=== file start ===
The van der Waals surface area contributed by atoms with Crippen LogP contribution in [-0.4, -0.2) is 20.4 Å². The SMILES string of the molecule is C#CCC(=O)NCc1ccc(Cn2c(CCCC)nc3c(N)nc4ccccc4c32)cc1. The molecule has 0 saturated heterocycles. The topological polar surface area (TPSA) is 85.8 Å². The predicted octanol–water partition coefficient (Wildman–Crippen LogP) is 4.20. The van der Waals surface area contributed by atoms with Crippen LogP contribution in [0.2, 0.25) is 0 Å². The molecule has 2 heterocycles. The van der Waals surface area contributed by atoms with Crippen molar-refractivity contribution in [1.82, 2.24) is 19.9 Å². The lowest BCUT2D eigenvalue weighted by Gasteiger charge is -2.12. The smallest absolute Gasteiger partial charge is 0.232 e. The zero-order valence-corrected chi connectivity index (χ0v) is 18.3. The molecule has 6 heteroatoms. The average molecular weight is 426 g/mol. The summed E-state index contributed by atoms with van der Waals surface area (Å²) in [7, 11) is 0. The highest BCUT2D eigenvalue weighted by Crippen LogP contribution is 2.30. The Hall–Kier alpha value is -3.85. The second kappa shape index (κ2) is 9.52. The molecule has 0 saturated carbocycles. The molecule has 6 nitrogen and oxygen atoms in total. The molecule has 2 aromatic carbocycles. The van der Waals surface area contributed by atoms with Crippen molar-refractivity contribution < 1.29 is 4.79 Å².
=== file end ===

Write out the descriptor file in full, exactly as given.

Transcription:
The van der Waals surface area contributed by atoms with Crippen LogP contribution in [-0.4, -0.2) is 20.4 Å². The SMILES string of the molecule is C#CCC(=O)NCc1ccc(Cn2c(CCCC)nc3c(N)nc4ccccc4c32)cc1. The molecule has 0 saturated heterocycles. The topological polar surface area (TPSA) is 85.8 Å². The predicted octanol–water partition coefficient (Wildman–Crippen LogP) is 4.20. The van der Waals surface area contributed by atoms with Crippen LogP contribution in [0.2, 0.25) is 0 Å². The molecule has 2 heterocycles. The van der Waals surface area contributed by atoms with Crippen molar-refractivity contribution in [1.82, 2.24) is 19.9 Å². The lowest BCUT2D eigenvalue weighted by Gasteiger charge is -2.12. The smallest absolute Gasteiger partial charge is 0.232 e. The zero-order valence-corrected chi connectivity index (χ0v) is 18.3. The molecule has 6 heteroatoms. The average molecular weight is 426 g/mol. The summed E-state index contributed by atoms with van der Waals surface area (Å²) in [7, 11) is 0. The highest BCUT2D eigenvalue weighted by Crippen LogP contribution is 2.30. The Hall–Kier alpha value is -3.85. The second kappa shape index (κ2) is 9.52. The molecule has 0 saturated carbocycles. The molecule has 6 nitrogen and oxygen atoms in total. The molecule has 2 aromatic carbocycles. The van der Waals surface area contributed by atoms with Crippen molar-refractivity contribution < 1.29 is 4.79 Å².